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The Coming of the King

The Coming of the King

by Nikolai Tolstoy

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Publishers Weekly - Publisher's Weekly
Tolstoy (a British descendant of the famous writer) has named his volume aptly: this first book of a trilogy is also the first to draw the complex, mysterious Merlin from the mists of Britain's Celtic past in terms poetic, fantastic and true. This is no garishly covered blockbuster to be quickly read and lugged around in commuter handbags: instead, it should be kept for reading alone--and telling aloud, as the Iliad , Beowulf and the Mabinogion were told. In a brief prologue, a king rides out with his warband and sees a vision of a man rising from a great mound to address him: ``You awaken me, that am departed from the world of men.'' And Merlin mab Morfryn proceeds to tell how, in fulfillment of legend and prophecy, he was born in a castle and consigned as a baby to the depth of the sea for 40 years. Once again on dry land, there were battles, duels with the supernatural, visions of past and future and wonderful riddles: ``What is swifter than the wind?--Thought.'' ``What is sharper than the sword?--Truth.'' In classic, heroic style, and with wit, tragic sensibility and poetry in the bardic tradition, Merlin's story--which includes Arthur's and tells of the coming of the priests of Iesu Crist to save the soul of Britain in the Dark Ages--is gathered up in masterly fashion from scattered references in chronicle, fable, myth and poem into an epic with the complex quality of nectar: not easily described, nor for every taste, but once tasted, never forgotten. (Apr.)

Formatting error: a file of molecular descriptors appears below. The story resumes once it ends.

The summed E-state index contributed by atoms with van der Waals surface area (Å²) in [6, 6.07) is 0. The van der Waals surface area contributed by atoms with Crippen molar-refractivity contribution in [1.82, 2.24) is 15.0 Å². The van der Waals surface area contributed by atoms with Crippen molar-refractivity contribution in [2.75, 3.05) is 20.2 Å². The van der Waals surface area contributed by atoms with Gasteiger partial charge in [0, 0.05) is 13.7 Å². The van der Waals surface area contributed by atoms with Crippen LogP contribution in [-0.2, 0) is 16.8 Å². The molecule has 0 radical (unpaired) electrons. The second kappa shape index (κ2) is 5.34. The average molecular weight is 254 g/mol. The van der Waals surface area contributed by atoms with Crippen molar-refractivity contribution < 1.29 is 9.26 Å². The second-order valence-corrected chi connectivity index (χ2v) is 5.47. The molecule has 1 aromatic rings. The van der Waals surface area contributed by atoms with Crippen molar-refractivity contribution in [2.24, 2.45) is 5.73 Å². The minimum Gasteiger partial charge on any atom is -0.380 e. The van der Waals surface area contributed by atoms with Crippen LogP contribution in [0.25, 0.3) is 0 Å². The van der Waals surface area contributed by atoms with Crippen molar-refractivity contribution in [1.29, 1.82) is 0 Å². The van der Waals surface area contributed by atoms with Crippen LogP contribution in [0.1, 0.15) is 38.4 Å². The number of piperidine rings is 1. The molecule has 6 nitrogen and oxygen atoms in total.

Library Journal
Merlin's world in all its complexities is memorably depicted in this first of three fictional studies by the author of the nonfiction The Quest for Merlin . The legendary figure tells his own story from his birth, including some mystical episodes. This book culminates in the battle of Dineirth, where Merlin has accompanied King Maelgun the Tall. Although there are references to Arthur, that story is not told here. A generation later, the northern and western British lords with their medley of Christian and pagan practices are uniting to drive out the heathen Saxons. Names, terms, and places are generally in old Celtic. A list of characters and places assists; a map would have been helpful. Those well versed in Merlin lore, as well as those who enjoy similar fantasies, will welcome Tolstoy's contribution. Readers who lack this background can still appreciate the rich, evocative prose and the musings of Merlin et al.-- Ellen Kaye Stoppel, Drake Univ. Law Lib., Des Moines

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Random House Publishing Group
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